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Hezbollah banks under attack in Lebanon

Israeli intelligence sources tell NBC News that among the targets hit in Lebanon in the last week are as many as a dozen financial institutions — part of a previously secret campaign to destroy Hezbollah's financial infrastructure.  NBC's Lisa Myers reports.

Fifteen hundred times in the past two weeks, an Israeli jet has taken off with a load of bombs. But as NBC News has learned, the targets have not just been military.

Israeli intelligence sources tell NBC News that among the targets hit in Lebanon are as many as a dozen financial institutions — part of a previously secret campaign to destroy Hezbollah's financial infrastructure.   Some banks were demolished, others deliberately damaged but not destroyed. In one case, Israel also took out a bank manager's home.

In an exclusive interview, Israel's top counter-terror official says these attacks are a warning.

"The message is for all the Lebanese banks,” says Brig. Gen. Dani Arditi, advisor to the Israeli Prime Minister for Counterterrorism.  “Assistance to Hezbollah is direct assistance to terrorist organizations."

Among the targets: Eight offices of Hezbollah's unofficial treasury, called Beit el Mal. The Israelis claim the attacks caught Hezbollah by surprise.

"We know that they are looking for money. They are very desperate to have some cash and they don’t have [it],” Arditi says.

The Israelis say they also struck branches of two major banks — Al Baraka and Fransabank — which they claim help Hezbollah receive and move money around the world. A senior bank official at Al Baraka confirms one of his branches was bombed, and says several other nearby banks were hit, too. Arditi tells NBC News that a third bank — the Middle East and Africa Bank — also is on Israel's hit list.

All three banks deny any ties to Hezbollah.

"We have no relation to any organization like Hezbollah," says the Al Baraka official. The Fransabank General Manager tells NBC "We have no relationship with Hezbollah or any other political party anywhere.  We don't have any relation and we refuse to have one." And the Administrative Manager for the Middle East and Africa Bank says someone tried to open a suspicious account with the bank, but no money was accepted and the bank employee involved has been fired.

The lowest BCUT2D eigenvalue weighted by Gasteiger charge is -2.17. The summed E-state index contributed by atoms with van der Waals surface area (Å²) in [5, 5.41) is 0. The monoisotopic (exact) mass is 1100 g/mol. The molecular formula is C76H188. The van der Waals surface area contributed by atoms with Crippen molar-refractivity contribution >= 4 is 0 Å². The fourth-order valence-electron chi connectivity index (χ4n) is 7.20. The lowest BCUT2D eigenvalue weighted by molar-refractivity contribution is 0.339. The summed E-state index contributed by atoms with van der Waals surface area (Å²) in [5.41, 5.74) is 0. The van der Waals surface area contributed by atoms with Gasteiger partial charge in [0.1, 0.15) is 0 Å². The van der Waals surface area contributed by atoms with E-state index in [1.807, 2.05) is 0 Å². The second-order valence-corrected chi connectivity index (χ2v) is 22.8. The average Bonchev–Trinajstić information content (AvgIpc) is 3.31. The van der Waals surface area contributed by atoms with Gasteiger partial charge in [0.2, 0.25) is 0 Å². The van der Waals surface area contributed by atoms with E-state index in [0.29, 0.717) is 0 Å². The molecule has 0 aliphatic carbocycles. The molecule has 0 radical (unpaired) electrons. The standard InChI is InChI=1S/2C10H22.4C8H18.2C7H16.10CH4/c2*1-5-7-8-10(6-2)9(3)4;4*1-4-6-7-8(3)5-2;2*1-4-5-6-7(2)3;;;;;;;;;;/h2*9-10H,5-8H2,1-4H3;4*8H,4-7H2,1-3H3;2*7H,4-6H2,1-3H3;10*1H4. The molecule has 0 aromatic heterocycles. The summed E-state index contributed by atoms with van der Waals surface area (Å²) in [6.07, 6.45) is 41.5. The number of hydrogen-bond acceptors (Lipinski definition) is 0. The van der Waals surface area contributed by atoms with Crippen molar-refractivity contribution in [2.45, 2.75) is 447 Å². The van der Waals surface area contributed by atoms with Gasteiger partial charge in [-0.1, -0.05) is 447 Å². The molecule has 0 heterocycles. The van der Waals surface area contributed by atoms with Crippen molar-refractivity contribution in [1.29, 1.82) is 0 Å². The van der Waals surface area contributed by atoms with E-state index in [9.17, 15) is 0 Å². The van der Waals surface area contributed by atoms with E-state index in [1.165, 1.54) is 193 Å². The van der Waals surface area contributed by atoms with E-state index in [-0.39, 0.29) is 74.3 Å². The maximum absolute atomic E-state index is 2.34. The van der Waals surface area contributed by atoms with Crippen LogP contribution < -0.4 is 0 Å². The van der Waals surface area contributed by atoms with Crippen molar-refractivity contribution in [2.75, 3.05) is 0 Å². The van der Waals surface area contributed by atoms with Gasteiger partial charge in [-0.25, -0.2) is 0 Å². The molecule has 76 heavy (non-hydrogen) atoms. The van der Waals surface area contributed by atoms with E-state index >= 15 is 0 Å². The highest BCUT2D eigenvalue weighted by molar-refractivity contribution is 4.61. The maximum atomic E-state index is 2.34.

But a fundraising appeal that aired last week on the Hezbollah-connected Al Manar television station asks that money for the Hezbollah resistance be sent a specific account at the Middle East and Africa Bank.

An Arabic speaking NBC News producer called the number listed on the television ad, and was told to go to any U.S. bank and wire the money. Our producer was advised to not tell anyone the money was meant for Hezbollah.

The Middle East Africa Bank has a relationship with the U.S. bank Wachovia. After NBC News informed Wachovia of the Hezbollah fundraising appeal, Wachovia immediately terminated the relationship.

In a statement, a Wachovia spokesman said, "Wachovia confirms that it has very stringent procedures and policies in place to monitor accounts and ensure compliance with the Patriot Act, including not conducting business with any organization identified by the U.S. government as a terrorist organization or supporting terrorism."